Khan argues that Gandhi’s death and funeral helped consolidate the authority of the new Indian state. With Nehru in charge, the government made sure everyone knew the guilty party was not a Muslim. Congress tightly controlled the epic public displays of grief over a two-week period—the funeral, mortuary rituals and distribution of the martyr’s ashes—as millions participated and hundreds of millions watched. The goal was to assert the power of the government and legitimize the Congress Party’s control. This move built upon the massive outpouring of Hindu expressions of grief. The government suppressed the RSS, the Muslim National Guards, and the Khaksars, with some 200,000 arrests. Gandhi’s death and funeral linked the distant state with the Indian people and made more understand the need to suppress religious parties during the transition to independence for the Indian people.
Gandhi’s ashes were poured into urns which were sent across India for memorial services. Most were immersed at the Sangam at Allahabad on 12 February 1948, but some were secretly taken away. In 1997, Tushar Gandhi immersed the contents of one urn, found in a bank vault and reclaimed through the courts, at the Sangam at Allahabad. Some of Gandhi’s ashes were scattered at the source of the Nile River near Jinja, Uganda, and a memorial plaque marks the event. On 30 January 2008, the contents of another urn were immersed at Girgaum Chowpatty by the family after a Dubai-based businessman had sent it to a Mumbai museum. Another urn has ended up in a palace of the Aga Khan in Pune (where he had been imprisoned from 1942 to 1944) and another in the Self-Realization Fellowship Lake Shrine in Los Angeles. The family is aware that these enshrined ashes could be misused for political purposes, but does not want to have them removed because it would entail breaking the shrines.
Mystery of Gandhi’s two watches
After the death of Gandhi, shot dead by Nathuram Godse, a hindu fanatic, two museums were dedicated to his life at Birla House and another at Gandhi museum close to Rajghat. Both museums exhibit two different watches which stopped at his time of death, which Gandhi was said to be wearing, when he was killed. The watch exhibited at Birla House points to 17 minutes past five, while the watch displayed at Gandhi museum points to 12 minutes past five.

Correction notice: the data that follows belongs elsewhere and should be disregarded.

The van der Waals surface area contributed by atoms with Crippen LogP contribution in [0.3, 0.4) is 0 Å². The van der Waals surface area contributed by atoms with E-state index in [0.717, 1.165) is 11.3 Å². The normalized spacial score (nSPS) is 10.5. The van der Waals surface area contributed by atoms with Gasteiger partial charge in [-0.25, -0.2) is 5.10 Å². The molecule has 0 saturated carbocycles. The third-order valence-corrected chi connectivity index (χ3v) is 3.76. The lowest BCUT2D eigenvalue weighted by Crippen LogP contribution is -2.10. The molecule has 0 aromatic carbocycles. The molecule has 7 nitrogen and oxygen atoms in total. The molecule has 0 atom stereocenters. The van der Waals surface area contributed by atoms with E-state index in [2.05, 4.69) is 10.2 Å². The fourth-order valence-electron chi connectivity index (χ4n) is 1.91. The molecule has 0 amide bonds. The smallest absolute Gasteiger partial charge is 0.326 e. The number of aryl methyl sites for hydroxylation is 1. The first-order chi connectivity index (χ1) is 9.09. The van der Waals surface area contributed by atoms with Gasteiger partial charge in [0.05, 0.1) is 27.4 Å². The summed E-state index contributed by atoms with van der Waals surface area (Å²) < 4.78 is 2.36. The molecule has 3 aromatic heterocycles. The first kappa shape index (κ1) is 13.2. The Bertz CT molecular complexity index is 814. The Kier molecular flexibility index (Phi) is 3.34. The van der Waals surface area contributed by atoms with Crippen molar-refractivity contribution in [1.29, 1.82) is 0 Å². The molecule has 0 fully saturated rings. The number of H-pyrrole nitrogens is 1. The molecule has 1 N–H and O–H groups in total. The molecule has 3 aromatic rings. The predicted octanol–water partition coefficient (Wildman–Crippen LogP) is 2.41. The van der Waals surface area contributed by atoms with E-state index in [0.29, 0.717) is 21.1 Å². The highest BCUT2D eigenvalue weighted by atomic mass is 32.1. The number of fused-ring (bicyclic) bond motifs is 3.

(more from Wikipedia)
This is a 5 hrs. 10 min. documentary biography of Mohandas Mahatma Gandhi. All events and principles of Gandhi’s life and thought are viewed as integrated parts of his truth-intoxicated life depicting permanent and universal values.
The purpose of the film is to tell the present and the future generations “that such a man as Gandhi in flesh and blood walked upon this earth”, to acquaint them with his life and work and to spread his message of peace and universal brotherhood to the war-weary and fear-stricken world. The film brings together a mass of visual record not only of 78-year life of Gandhi but also of an important period of India’s history.
In the second part of the series, Mishal Husain (Pakistani origin) traces Gandhi’s transformation from obscure lawyer to father of the nation and discovers a more complicated and intriguing man than the saintly Hollywood version. Gandhi had to face unpopularity, political failure and British jails. But in 1930 he triumphs – launching the most astute campaign of the age -the 240-mile Salt March that succeeded in humiliating the British Raj. This program is telecasted in BBC around Gandhi Jayanthi year 2009. It’s one of the best and reasonable effort to find flaws in Gandhi.
The Speech of Mahatma Gandhi recorded in Kingsley Hall, London in 1931. He was a great Leader who was the pioneer of Satyagraha and Ahinsa.
Mahatma Gandhi’s words of wisdom on violence, religion, humanity, love, and life.